For hotels in Q4 and Q1, international visitors made up about 15% of hotel visits, so that sector will also feel an impact.
Others have begun to forecast what a tourism slowdown could mean. One analysis by the firm Tourism Economics reported that Trump’s travel ban could cost the U.S. economy more than $18 billion and about 107,000 jobs.
As a Location Intelligence company, we leave the policy conclusions to others. But we do believe better data makes for a more well-rounded debate, and that is where our role centers. Proponents of President Trump’s new policies might argue that the President intended to reduce visitors from certain countries, and that the economic cost is outweighed by claimed security needs. Critics of the administration may question the effectiveness of these new tactics. Either way, we believe that the direct economic impact from these policies should be in the conversation, just as they are for discussions about the coal sector, pipeline construction, or manufacturing sectors.
American retailers, restaurant groups, travel companies and the like who are feeling decreasing demand should note that international travel patterns could be affecting their bottom line.
Some ideas for how to thrive during this volatile period:
- Travel companies should see some optimism in the business travel market. Though it isn’t growing as quickly in the U.S. as elsewhere, there is still a positive YoY trendline. Knowing more about your business travel audience using Foursquare Analytics (an interactive dashboard with details on customer trends), and marketing to these audiences specifically, using Pinpoint by Foursquare, will drive further success.
- Retail and hospitality brands should seize opportunities to target American consumers, particularly now when the dollar is strong and retailers are feeling the loss from international spend. Consider a smartly targeted advertising program with Pinpoint by Foursquare that reaches your brand’s most passionate and loyal customers in the U.S.; a more reliable cohort right now. Identify new customers based on affinity and lifestyle targeting and re-engage lapsed customers to make up for lost revenue.
- Brands can also consider deepening the relationship with users of their mobile apps with the Pilgrim SDK. Have a creative use for location technology? Pilgrim SDK can be embedded into an app for contextual messaging, customized engagement opportunities and richer insights on your mobile app users. Developers interested in applying to use the Pilgrim SDK can learn more here.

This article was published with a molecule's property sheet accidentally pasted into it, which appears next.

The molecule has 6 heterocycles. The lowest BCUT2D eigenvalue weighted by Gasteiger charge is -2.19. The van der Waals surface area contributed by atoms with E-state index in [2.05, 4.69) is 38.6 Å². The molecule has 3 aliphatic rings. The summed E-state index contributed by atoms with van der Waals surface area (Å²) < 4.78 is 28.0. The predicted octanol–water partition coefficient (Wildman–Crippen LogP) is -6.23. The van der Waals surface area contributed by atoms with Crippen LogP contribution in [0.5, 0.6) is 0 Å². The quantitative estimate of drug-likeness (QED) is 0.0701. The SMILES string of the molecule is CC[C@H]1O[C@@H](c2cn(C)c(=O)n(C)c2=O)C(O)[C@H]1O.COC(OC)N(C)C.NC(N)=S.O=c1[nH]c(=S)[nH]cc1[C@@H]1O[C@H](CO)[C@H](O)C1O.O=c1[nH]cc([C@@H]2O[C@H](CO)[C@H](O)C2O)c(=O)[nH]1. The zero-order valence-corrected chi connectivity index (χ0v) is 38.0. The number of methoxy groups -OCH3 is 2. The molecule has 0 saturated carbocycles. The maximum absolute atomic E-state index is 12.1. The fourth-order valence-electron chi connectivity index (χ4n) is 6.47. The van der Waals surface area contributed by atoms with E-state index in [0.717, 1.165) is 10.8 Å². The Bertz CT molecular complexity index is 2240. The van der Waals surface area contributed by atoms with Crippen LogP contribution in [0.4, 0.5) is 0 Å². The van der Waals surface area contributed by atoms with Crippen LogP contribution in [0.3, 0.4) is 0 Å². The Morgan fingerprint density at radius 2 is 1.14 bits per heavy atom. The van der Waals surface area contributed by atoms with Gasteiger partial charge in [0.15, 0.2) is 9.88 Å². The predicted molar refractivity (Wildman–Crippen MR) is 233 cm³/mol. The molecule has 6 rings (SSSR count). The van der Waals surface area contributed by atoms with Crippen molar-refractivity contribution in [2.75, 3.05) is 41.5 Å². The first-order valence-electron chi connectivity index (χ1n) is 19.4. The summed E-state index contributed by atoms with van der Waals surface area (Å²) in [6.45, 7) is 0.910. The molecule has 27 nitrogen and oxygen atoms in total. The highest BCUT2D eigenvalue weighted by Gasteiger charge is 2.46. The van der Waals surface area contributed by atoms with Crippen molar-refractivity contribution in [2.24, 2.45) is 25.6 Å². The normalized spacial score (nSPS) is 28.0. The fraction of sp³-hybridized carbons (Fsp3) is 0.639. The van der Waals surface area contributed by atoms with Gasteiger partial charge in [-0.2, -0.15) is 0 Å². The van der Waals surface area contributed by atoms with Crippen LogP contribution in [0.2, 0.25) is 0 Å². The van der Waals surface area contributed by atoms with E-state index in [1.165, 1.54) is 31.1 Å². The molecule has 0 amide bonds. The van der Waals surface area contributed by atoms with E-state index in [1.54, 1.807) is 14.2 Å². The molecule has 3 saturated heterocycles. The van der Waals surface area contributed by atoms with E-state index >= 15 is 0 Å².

- If you are an omnichannel or brick & mortar business, be smart about measuring what part of your marketing budget is driving real results. You can use Foursquare Attribution to measure which digital campaigns are generating lift versus a control group.
Foursquare analyzes foot traffic trails drawing on the more than 50 million monthly global users of the Foursquare City Guide and Foursquare Swarm apps and websites, which people use to explore the world and check in.
In this analysis, we looked at international users of the apps who are based around the globe, in over 150 countries. We analyzed market share to remove seasonal bias and to mitigate against global trends such as general increase or decrease in travel overall. To assess business travel, we looked at visits to places categorized within the Foursquare category of Professional and Other Places; “leisure only” includes casinos, department stores, monuments/landmarks, malls, museums, nightclubs, restaurants and theme parks. Airports and hotels were excluded from both business travel and leisure categories because visits to those venues could be for either work or play; these categories were included in a third group (‘other’), which also includes any category not listed above, from libraries to grocery stores. A proxy for home and work was used to determine international residence. Data was normalized by dividing by all international tourist visits by a user in a country that is not their home country; we have controlled for changes in both the overall volume of global tourist visits and our panel size. (To confirm accuracy, we have backtested to confirm our data historically correlates closely to US government tourist arrivals data.) U.S. residents are excluded from analyses of international visits, and global travel excludes American travelers. Foursquare data is always anonymized and aggregated. For regional comparisons, one region, Africa, was removed for lack of statistical significance.